About Us

In the early 1900s, few women entered pharmacy school and few were practicing pharmacy. In 1912, the Women's Section of the American Pharmaceutical Association, not the American Pharmacists Association, (APhA) was formed, providing the opportunity for women pharmacists to meet together.

In 1917, this group received a message from women pharmacy students at Purdue University, expressing their interest in an organization to unite all women pharmacy students in the United States. The section responded, appointing Zada M. Cooper, a University of Iowa faculty member, chairman of a special committee to investigate the suggestion. The committee determined that a professional sorority was needed, rather than a separate professional pharmaceutical association.

During its 1917 annual meeting, the American Conference of Pharmaceutical Faculties, now the American Association of Colleges of Pharmacy, created the Committee on Activities of Students and Alumni. Chaired by Dr. Rufus A. Lyman, this committee conducted a survey of pharmacy schools and found several existing local clubs for women that had proved to be of value both professionally and socially.

Creating an organization for students, however, was delayed by World War I and by the severe influenza epidemic. In 1920, Zada M. Cooper became chair of the Committee on Activities of Students and Alumni. She attempted to unite all existing clubs to form a national sorority, but this task was too difficult. However, agreement in purpose was found between the clubs from the University of Iowa, University of Nebraska, and University of Minnesota. The three clubs chose representatives to attend the May 1921 conference in Iowa City.

On Friday, May 13, 1921, the representatives gathered in the Hall of Pharmacy and Chemistry at the University of Iowa. Zada M. Cooper served as temporary chairman and prepared a preliminary draft of a constitution and bylaws. In true parliamentary fashion, the entire document was adopted, along with a model set of constitution and bylaws for a local chapter.

The assembled group selected the name Kappa Epsilon, the name being used by the Minnesota club, the oldest of the three. The honor of being Alpha Chapter was given to the Minnesota group, which had originated as the Spatula Club and in 1919 became Kappa Epsilon. The University of Nebraska club became Beta Chapter and Iowa's Crucible Club became Gamma Chapter. The group agreed that national officers should be alumni members.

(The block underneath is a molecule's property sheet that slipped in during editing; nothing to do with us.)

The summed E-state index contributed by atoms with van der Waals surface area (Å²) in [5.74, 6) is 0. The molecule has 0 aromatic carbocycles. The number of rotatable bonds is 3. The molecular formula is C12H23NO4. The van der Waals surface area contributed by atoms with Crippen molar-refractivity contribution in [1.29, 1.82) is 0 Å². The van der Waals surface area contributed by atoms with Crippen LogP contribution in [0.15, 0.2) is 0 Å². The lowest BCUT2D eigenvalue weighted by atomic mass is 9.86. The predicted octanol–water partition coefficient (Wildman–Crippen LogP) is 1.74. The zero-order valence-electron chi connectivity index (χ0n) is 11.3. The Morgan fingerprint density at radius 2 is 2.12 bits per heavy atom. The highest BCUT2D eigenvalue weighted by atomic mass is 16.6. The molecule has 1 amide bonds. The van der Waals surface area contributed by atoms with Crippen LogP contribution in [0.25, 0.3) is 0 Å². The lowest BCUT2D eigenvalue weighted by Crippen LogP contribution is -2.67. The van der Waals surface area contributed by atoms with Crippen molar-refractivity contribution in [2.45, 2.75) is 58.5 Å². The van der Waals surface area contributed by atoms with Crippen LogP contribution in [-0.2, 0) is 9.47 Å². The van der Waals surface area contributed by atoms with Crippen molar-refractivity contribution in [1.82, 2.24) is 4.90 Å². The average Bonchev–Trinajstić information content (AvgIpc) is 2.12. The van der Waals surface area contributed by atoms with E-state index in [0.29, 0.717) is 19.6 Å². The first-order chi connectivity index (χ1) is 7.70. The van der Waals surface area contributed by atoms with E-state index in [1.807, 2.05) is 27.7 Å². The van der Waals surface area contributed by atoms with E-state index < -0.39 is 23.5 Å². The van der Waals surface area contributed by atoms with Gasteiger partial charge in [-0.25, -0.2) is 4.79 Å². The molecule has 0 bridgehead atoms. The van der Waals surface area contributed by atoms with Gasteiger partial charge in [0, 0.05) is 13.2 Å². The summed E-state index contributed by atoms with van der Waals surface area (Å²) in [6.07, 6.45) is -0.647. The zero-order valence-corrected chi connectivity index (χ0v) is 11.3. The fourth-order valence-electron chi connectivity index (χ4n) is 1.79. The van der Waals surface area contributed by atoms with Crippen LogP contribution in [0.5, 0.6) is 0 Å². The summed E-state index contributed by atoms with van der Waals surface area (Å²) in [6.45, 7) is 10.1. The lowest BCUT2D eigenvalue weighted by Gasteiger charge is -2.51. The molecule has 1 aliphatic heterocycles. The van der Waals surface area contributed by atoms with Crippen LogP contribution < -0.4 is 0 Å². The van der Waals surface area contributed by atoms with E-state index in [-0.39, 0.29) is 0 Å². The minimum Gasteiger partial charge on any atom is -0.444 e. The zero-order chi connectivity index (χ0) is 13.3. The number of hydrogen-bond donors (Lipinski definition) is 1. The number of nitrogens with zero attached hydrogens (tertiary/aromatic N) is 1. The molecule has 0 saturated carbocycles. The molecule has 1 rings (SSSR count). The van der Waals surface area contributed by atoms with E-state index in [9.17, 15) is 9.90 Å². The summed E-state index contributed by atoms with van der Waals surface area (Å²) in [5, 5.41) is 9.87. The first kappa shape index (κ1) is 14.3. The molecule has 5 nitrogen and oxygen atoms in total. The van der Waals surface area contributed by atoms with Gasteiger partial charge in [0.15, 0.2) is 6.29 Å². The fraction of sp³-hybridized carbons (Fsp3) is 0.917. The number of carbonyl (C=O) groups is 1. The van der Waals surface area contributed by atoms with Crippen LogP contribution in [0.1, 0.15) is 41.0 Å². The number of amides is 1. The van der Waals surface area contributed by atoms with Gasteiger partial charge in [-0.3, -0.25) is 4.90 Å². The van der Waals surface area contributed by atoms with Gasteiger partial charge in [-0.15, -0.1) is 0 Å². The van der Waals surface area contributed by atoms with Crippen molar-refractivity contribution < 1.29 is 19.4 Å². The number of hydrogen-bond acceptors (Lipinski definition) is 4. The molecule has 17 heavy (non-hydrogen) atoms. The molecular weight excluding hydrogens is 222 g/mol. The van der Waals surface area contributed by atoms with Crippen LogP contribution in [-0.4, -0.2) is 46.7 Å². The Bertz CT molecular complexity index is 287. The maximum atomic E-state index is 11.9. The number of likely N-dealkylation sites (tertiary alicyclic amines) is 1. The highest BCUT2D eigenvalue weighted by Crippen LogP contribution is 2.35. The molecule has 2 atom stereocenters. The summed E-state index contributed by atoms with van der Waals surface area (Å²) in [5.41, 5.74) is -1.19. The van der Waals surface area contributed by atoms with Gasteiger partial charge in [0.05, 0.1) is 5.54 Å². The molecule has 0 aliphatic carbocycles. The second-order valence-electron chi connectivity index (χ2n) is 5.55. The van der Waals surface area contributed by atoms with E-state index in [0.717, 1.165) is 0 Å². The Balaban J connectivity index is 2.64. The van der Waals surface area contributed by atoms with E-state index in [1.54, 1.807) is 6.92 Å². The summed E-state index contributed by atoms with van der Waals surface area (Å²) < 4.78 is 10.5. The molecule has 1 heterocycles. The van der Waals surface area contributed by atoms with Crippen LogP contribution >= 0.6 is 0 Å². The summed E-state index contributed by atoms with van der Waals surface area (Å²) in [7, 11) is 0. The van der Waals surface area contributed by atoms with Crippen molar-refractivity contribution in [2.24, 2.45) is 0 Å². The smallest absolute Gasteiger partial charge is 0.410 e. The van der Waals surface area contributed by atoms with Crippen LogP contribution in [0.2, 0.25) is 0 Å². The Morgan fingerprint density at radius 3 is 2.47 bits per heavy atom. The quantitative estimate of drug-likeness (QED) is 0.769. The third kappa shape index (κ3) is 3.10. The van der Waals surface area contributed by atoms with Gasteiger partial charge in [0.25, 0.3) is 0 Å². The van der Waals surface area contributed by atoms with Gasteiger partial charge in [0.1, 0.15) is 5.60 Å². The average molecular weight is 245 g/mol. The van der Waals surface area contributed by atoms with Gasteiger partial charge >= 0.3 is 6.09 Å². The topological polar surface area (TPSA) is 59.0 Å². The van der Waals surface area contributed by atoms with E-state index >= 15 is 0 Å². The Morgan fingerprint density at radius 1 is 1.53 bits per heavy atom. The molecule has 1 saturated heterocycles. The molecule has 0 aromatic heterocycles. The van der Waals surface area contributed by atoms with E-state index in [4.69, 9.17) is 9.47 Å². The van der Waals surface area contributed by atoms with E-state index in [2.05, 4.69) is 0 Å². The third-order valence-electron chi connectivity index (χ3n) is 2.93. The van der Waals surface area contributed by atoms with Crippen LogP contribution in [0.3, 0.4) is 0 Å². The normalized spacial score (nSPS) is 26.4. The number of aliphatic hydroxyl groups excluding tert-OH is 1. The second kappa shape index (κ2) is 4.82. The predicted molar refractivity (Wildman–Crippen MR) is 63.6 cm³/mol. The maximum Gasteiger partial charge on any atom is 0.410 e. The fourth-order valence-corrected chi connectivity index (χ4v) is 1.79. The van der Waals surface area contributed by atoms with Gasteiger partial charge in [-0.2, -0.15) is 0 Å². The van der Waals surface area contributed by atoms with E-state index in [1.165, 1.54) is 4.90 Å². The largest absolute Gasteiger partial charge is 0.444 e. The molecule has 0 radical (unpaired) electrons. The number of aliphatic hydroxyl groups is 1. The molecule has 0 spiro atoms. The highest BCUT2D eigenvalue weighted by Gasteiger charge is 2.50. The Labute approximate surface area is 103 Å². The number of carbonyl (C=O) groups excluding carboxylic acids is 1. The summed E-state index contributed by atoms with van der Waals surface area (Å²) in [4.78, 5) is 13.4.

During the 1970s, there was a question raised as to the impact of women as pharmacists, due in part to rapidly increasing numbers. Kappa Epsilon supported the initial research in this area, including surveys of practicing women pharmacists, pharmacy students, and pharmacy faculty members. Testimony was also presented to the APhA Task Force on Women in Pharmacy.

In July 1996, a special gathering took place in Iowa City, IA to commemorate the 75th anniversary of Kappa Epsilon. Collegiate and alumni members traveled from around the country to take part in many activities that celebrated the rich history of Kappa Epsilon. Today, more than 20,000 women and men have been initiated into Kappa Epsilon Fraternity. Since 1921, Kappa Epsilon has contributed not only to the personal development of its members, but also to achievements on campuses and in the profession of pharmacy.

Special Kappa Epsilon events have been hosted at each APhA Annual Meeting to allow alumni and student members to meet and get to know each other. Today, Kappa Epsilon sponsors a booth at both the APhA Annual Meeting and the American Society of Health-System Pharmacists Midyear Meeting.

These are just a few activities that have taken place in the life of Kappa Epsilon Fraternity. Over the years, members have contributed professionally, philanthropically, and have provided that "special bond" between women pharmacists. Other organizations are important in the professional world, but they cannot provide that special emphasis relating to women in pharmacy like Kappa Epsilon.

Adapted from “The Guidelines of KE”

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